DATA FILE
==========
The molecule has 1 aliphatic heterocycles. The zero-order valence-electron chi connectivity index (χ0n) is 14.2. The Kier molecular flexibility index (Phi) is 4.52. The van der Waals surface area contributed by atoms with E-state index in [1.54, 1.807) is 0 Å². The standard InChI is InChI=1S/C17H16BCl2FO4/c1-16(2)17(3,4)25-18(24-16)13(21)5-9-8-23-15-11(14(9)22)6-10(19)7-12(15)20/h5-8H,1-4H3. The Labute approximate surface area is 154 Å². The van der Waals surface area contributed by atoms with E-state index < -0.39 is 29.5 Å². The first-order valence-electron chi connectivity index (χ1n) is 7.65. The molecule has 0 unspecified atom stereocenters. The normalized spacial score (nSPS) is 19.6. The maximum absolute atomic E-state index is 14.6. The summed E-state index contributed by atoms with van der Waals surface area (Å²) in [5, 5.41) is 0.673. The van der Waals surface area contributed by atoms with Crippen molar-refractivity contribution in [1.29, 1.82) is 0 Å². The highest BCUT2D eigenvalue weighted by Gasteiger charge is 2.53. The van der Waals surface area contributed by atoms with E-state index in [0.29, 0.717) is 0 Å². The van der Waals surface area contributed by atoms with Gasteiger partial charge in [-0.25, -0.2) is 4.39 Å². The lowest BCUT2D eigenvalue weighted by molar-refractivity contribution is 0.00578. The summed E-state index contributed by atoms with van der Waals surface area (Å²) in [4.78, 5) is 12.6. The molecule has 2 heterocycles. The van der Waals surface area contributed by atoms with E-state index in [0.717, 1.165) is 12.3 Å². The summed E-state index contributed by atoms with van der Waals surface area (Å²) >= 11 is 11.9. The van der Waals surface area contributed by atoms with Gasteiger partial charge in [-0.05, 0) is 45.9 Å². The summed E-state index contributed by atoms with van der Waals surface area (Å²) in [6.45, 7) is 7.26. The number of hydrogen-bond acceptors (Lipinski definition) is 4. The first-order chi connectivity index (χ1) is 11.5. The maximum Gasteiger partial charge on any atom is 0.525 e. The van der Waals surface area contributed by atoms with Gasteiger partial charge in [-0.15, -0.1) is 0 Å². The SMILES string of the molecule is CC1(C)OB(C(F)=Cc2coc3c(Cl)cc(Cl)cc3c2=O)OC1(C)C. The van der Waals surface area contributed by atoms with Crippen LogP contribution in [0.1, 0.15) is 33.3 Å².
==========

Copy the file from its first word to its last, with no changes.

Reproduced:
The molecule has 1 aliphatic heterocycles. The zero-order valence-electron chi connectivity index (χ0n) is 14.2. The Kier molecular flexibility index (Phi) is 4.52. The van der Waals surface area contributed by atoms with E-state index in [1.54, 1.807) is 0 Å². The standard InChI is InChI=1S/C17H16BCl2FO4/c1-16(2)17(3,4)25-18(24-16)13(21)5-9-8-23-15-11(14(9)22)6-10(19)7-12(15)20/h5-8H,1-4H3. The Labute approximate surface area is 154 Å². The van der Waals surface area contributed by atoms with E-state index < -0.39 is 29.5 Å². The first-order valence-electron chi connectivity index (χ1n) is 7.65. The molecule has 0 unspecified atom stereocenters. The normalized spacial score (nSPS) is 19.6. The maximum absolute atomic E-state index is 14.6. The summed E-state index contributed by atoms with van der Waals surface area (Å²) in [5, 5.41) is 0.673. The van der Waals surface area contributed by atoms with Crippen molar-refractivity contribution in [1.29, 1.82) is 0 Å². The highest BCUT2D eigenvalue weighted by Gasteiger charge is 2.53. The van der Waals surface area contributed by atoms with E-state index in [0.29, 0.717) is 0 Å². The van der Waals surface area contributed by atoms with Gasteiger partial charge in [-0.25, -0.2) is 4.39 Å². The lowest BCUT2D eigenvalue weighted by molar-refractivity contribution is 0.00578. The summed E-state index contributed by atoms with van der Waals surface area (Å²) in [4.78, 5) is 12.6. The molecule has 2 heterocycles. The van der Waals surface area contributed by atoms with E-state index in [0.717, 1.165) is 12.3 Å². The summed E-state index contributed by atoms with van der Waals surface area (Å²) >= 11 is 11.9. The van der Waals surface area contributed by atoms with Gasteiger partial charge in [-0.05, 0) is 45.9 Å². The summed E-state index contributed by atoms with van der Waals surface area (Å²) in [6.45, 7) is 7.26. The number of hydrogen-bond acceptors (Lipinski definition) is 4. The first-order chi connectivity index (χ1) is 11.5. The maximum Gasteiger partial charge on any atom is 0.525 e. The van der Waals surface area contributed by atoms with Gasteiger partial charge in [-0.15, -0.1) is 0 Å². The SMILES string of the molecule is CC1(C)OB(C(F)=Cc2coc3c(Cl)cc(Cl)cc3c2=O)OC1(C)C. The van der Waals surface area contributed by atoms with Crippen LogP contribution in [0.1, 0.15) is 33.3 Å².